Some of the other attractive software components included were:

  • GIMP, an open source photo editor that comes close to rivaling Photoshop
  • Audacity, a voice recording and editing package
  • Totem, a media player (that simply refused to play .WMV files)
  • Nautilus, the Gnome interface's file explorer

There was a host of others, as well, all with goofy names and functionality similar to what you'd find in Windows. Near as I can tell, the Linux development camp has been mighty busy, staying up late at night fueled by high-caffeine drinks and writing application code.

Houston, We Have a Problem
As marvelous as Linux sounded in those magazines, I ran into all sorts of installation problems. In an earlier life, I played around with SuSE and liked it, so I installed SuSE 10.2 first. When I tried to install it on my Windows XP box as a dual boot (which the magazine said is nicely supported), the installation procedure whacked my Windows boot partition. Apparently, this was a known SuSE problem, but was allegedly corrected before 10.2.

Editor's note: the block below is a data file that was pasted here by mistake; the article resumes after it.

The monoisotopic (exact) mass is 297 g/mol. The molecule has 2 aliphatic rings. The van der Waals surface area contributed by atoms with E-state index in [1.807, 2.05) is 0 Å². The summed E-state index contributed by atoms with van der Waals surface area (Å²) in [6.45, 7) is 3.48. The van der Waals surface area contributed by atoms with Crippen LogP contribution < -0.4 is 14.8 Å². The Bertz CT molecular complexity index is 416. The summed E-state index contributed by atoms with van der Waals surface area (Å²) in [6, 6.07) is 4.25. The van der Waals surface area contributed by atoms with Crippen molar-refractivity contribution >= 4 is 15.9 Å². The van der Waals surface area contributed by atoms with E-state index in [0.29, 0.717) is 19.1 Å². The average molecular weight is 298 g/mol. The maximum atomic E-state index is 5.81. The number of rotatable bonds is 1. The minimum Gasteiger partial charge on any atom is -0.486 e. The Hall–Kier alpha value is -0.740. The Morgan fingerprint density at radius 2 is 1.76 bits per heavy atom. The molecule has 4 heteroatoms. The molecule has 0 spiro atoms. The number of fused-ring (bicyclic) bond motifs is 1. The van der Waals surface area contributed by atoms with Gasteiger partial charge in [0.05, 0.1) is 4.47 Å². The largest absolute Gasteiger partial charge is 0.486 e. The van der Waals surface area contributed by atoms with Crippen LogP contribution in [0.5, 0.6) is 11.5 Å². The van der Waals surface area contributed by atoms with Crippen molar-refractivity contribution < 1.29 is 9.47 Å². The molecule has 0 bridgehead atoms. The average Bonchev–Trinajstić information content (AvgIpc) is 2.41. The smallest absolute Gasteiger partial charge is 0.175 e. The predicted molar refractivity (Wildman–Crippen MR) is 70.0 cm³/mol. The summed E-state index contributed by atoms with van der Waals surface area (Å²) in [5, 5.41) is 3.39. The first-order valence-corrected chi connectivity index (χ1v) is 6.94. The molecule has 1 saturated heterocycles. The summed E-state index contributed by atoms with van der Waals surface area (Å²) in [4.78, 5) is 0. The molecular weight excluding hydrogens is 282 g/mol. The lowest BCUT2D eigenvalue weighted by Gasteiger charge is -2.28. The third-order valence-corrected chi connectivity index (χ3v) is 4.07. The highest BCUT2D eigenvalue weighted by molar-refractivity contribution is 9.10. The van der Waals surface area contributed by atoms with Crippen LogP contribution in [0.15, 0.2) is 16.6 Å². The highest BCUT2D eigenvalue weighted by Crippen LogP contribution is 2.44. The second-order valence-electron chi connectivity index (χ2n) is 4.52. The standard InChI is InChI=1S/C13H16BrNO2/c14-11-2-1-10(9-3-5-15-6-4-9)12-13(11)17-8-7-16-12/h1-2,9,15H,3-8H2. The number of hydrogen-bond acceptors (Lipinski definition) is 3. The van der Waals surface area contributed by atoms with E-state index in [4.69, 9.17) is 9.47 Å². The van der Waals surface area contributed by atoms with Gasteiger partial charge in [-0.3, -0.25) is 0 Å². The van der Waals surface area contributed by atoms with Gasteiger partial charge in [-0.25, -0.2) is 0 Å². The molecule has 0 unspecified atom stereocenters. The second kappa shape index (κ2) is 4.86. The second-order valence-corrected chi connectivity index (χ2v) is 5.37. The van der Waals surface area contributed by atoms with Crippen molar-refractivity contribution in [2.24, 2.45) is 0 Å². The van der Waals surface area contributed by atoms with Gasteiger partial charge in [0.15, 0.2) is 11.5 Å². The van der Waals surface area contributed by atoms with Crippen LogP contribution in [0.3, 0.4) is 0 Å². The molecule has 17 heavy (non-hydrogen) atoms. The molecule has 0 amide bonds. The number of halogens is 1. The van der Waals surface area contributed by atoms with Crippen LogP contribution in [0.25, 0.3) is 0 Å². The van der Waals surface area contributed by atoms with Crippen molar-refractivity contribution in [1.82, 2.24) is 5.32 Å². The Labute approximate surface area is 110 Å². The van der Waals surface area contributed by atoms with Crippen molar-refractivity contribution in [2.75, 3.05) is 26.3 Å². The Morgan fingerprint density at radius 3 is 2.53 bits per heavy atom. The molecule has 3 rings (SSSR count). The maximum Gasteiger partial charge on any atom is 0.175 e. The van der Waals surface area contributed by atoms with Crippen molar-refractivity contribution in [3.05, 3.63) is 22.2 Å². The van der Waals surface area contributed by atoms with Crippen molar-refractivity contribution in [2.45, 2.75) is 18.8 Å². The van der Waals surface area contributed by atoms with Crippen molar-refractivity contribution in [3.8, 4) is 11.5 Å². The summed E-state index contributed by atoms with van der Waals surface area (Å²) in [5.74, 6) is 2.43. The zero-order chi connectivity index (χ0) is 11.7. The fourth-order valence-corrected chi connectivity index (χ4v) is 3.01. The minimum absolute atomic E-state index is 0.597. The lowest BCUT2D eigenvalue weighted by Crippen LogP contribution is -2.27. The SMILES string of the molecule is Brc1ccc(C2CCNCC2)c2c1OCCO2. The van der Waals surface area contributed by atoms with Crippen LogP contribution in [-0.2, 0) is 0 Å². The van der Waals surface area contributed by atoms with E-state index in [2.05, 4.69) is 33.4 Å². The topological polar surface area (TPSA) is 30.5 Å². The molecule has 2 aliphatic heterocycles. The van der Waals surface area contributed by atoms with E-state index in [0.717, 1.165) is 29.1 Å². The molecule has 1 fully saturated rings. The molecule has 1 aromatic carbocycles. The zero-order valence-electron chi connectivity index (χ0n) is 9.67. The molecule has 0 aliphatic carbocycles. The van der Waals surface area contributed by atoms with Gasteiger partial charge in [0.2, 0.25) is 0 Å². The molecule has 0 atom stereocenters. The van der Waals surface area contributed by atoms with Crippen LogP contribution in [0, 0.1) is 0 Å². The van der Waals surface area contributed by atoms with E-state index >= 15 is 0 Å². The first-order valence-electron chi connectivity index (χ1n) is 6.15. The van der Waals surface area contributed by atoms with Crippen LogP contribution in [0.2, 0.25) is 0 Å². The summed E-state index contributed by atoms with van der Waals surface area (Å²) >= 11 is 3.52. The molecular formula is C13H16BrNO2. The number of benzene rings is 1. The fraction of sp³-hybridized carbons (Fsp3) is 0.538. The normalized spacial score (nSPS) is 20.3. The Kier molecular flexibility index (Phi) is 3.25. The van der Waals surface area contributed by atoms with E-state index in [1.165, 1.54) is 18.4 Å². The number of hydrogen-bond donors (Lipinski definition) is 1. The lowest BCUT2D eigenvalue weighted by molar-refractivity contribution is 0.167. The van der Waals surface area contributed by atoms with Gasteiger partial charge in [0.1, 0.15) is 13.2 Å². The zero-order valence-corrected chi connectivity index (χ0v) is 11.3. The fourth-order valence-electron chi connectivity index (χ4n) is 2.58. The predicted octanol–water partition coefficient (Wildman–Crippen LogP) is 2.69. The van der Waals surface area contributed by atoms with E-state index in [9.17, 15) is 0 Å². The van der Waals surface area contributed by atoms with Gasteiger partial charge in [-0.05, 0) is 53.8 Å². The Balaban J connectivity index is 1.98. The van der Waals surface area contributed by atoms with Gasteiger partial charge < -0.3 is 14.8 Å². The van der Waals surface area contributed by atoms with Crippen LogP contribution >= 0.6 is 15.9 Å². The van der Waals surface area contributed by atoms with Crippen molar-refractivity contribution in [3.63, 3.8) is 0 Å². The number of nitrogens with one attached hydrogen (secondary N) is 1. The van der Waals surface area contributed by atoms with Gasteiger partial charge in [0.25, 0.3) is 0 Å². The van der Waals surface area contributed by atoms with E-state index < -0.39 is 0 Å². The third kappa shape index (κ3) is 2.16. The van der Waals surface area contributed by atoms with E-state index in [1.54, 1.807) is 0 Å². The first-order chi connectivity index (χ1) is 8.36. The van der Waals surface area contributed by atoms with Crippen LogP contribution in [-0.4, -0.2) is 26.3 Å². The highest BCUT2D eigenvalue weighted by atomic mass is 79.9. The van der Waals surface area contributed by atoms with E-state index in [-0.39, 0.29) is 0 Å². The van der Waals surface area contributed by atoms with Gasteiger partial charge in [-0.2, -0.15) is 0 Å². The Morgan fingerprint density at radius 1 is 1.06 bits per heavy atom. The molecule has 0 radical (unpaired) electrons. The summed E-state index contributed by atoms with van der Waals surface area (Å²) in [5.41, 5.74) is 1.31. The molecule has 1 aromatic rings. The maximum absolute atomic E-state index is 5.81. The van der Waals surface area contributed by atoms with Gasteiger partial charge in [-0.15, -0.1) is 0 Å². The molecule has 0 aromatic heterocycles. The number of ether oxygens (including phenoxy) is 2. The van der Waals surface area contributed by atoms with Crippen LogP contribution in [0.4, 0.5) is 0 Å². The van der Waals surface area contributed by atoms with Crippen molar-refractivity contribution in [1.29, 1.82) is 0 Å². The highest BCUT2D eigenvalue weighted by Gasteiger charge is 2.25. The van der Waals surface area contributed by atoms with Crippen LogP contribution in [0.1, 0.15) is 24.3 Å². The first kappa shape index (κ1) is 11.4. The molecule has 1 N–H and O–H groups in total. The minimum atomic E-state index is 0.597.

I tried SuSE on a couple of other machines with no installed OS and encountered GRUB (a Linux file partition) errors each time. In one case, SuSE installed without issue and detected but didn't install drivers for either of the NICs I had installed in the box. I had no desire to poke around Linux forums looking for legacy NIC drivers when XP detected and installed them just fine.

Next, I tried installing Fedora Core 6. Installation went well, but then the GUI wouldn't come up. I never got it to work -- not on any box upon which I tried the install. The command line came up, and I had no idea how to fire off the GUI after that.

Unlike Vista (which is a GUI OS with a command shell), in Linux you install a command shell, then the OS installation sets up the GUI. This is somewhat similar to the old DOS and Windows days. SuSE supports both popular interfaces -- Gnome and KDE -- out of the box. The GUIs these days are fairly sophisticated, but at the end of the day Linux is a command-line OS. Gentoo is one of the Linux operating systems you can only get in a command-shell version

Keep an Eye on ROI

Financial folks will want to know if the return on investment (ROI) is there for Linux. Until you can demonstrate to those holding the moneybags that you've got a money-saving opportunity, you won't have much support from above.